Boys, you must strive to find your own voice. Because the longer you wait to begin, the less likely you are to find it at all. Thoreau said, “Most men lead lives of quiet desperation.” Don’t be resigned to that. Break out!
John Keating (Robin Williams), Dead Poets’ Society
“Do you know what you are?
You are a manuscript oƒ a divine letter.
You are a mirror reflecting a noble face.
This universe is not outside of you.
Look inside yourself;
everything that you want,
you are already that.”
Rumi, the Sufi Poet
Today I met an American poet, Drew Dellinger, over dinner. Someone asked him what inspired him to call himself a poet. Previously he had been a songwriter and also taught at a University. I guess over time, like many of us he had lots of hints at what his mission was in this life. There was a shift in consciousness when he realised that Dante was a poet, and it wasn’t as narrow and niche a field as he thought. Then one day he read a poem by Rumi wrote and it shook him to the core. Unlike many of us, he acted upon his intuition, risked failure, and he is now a recognised poet. I tried to look up the poem after our meeting. I wonder whether it was this one.
“In your light I learn how to love. In your beauty, how to make poems. You dance inside my chest where no-one sees you, but sometimes I do, and that sight becomes this art.”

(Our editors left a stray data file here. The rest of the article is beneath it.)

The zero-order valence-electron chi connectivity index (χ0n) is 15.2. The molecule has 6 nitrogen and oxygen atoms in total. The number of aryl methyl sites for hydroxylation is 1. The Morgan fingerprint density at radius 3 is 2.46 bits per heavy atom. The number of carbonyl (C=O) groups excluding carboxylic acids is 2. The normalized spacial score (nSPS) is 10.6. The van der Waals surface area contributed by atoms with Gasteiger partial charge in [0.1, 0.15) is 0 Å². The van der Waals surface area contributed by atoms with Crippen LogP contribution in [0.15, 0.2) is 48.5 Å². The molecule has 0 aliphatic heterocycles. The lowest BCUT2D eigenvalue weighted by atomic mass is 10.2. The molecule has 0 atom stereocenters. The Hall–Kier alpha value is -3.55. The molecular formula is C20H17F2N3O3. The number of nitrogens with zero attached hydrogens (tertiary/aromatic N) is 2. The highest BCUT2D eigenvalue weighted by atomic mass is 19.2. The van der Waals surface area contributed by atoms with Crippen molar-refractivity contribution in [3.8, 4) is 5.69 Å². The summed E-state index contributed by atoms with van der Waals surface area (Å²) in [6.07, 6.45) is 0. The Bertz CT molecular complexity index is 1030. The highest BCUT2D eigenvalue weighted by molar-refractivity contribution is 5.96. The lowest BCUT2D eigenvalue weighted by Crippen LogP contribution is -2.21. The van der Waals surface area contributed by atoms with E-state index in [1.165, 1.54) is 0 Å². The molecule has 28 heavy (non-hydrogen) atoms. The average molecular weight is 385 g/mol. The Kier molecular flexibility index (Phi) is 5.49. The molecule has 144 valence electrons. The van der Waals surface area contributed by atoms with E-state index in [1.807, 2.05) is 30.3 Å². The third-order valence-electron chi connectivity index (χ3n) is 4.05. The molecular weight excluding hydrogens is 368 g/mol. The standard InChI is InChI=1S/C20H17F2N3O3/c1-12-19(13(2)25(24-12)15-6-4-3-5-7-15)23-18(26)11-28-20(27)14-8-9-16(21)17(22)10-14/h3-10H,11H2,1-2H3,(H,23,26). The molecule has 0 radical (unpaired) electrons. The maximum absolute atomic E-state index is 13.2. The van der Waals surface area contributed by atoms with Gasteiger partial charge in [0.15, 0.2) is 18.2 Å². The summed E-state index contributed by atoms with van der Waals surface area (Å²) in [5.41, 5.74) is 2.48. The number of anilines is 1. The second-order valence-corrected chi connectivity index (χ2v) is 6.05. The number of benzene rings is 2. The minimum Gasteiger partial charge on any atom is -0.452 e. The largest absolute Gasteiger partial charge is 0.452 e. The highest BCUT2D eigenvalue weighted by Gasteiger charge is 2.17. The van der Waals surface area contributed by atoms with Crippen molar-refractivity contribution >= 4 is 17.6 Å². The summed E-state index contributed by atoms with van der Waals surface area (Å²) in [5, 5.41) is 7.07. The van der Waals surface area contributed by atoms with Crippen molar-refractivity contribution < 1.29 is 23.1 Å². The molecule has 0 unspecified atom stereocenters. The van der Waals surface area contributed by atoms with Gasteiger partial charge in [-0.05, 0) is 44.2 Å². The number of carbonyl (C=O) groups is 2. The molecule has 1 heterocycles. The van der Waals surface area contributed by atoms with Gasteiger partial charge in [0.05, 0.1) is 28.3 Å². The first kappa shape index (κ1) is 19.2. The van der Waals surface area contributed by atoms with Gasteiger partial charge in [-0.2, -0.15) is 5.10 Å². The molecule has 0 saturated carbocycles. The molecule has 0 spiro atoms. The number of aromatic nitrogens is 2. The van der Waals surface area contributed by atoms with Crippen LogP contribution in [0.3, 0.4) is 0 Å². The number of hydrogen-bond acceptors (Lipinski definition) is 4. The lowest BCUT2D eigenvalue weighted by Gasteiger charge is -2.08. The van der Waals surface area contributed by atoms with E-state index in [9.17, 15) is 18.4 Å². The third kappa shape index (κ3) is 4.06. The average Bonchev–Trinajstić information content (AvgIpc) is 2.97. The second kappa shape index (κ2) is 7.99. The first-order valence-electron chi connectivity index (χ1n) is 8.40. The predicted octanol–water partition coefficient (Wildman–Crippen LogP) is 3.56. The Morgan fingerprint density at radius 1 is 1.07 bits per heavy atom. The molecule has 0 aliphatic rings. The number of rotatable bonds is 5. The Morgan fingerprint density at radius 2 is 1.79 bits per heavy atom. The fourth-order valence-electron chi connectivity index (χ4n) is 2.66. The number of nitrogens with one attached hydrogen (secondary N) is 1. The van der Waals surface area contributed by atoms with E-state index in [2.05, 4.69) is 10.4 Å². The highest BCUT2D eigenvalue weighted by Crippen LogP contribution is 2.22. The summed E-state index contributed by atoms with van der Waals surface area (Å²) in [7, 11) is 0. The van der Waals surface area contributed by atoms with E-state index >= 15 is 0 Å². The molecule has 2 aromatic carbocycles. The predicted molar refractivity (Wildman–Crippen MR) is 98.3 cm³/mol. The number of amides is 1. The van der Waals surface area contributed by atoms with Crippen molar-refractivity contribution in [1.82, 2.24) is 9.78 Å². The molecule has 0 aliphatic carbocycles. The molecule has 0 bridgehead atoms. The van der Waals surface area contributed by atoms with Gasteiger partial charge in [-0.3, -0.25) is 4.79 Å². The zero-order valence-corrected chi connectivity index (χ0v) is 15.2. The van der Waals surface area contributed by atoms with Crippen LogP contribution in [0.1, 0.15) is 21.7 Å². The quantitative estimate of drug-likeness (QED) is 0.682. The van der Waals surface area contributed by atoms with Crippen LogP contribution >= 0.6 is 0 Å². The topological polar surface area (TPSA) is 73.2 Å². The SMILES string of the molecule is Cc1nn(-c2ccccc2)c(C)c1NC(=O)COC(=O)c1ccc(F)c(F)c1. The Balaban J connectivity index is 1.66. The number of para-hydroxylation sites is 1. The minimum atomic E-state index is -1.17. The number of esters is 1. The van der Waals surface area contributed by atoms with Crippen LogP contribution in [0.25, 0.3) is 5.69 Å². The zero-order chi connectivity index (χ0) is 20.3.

I am always inspired by those that dare to lead “extraordinary lives” as John Keating (Robin Williams) said in the Dead Poets’ Society, a film that always resonated with me deeply. Most of us are too afraid of what others think. We are terrified of failure. I know that I was, still am perhaps at times? When we are babies, it’s OK to fall over several thousand times before we walk. But somewhere through our childhood the education system, the media and our parents condition us in to this fear – and for some of us terror! We become so attached to what others think, we lose touch with our own feelings, senses, impressions and imagination. One of my favourite scenes in the movie is when John Keating instructs all of his students to rip out the forward of the textbook on poetry. His message was to have a direct experience with the poems, don’t rely on someone else’s analysis. Be human again. I think this is the key to a more creative, happier, and perhaps more successful life. And as the planet goes through its turbulence and transition, we will need more and more of us to connect with that infinite place within.
I am looking forward to hearing Drew talk tonight. Braving the possibility of failure and sharing your gift with humanity is not easy for most.
The Emerging Future
I would like new readers to understand that the goal of these letters is to reflect the emerging trends that I perceive, often in live time and using anecdotes as well as external data. These are not fully formed essays, although the occasional one might endeavour to draw together a lot of evidence. My experience is that drawing on learnings from finance, economics, business, geo-politics, history, psychology, science and even spirituality (whatever that means) gives me the greatest chance of seeing and articulating the emerging future. And the notes also touch upon my journey as a human being, for I think one can learn much from each others’ stories. If nothing else, you can laugh and learn from my mistakes! My desire is that rather than read just the notes with an attractive title, that readers persevere and read each one. It is from there that a picture of the whole will emerge.
The Global Economy — Still forecasting dark times…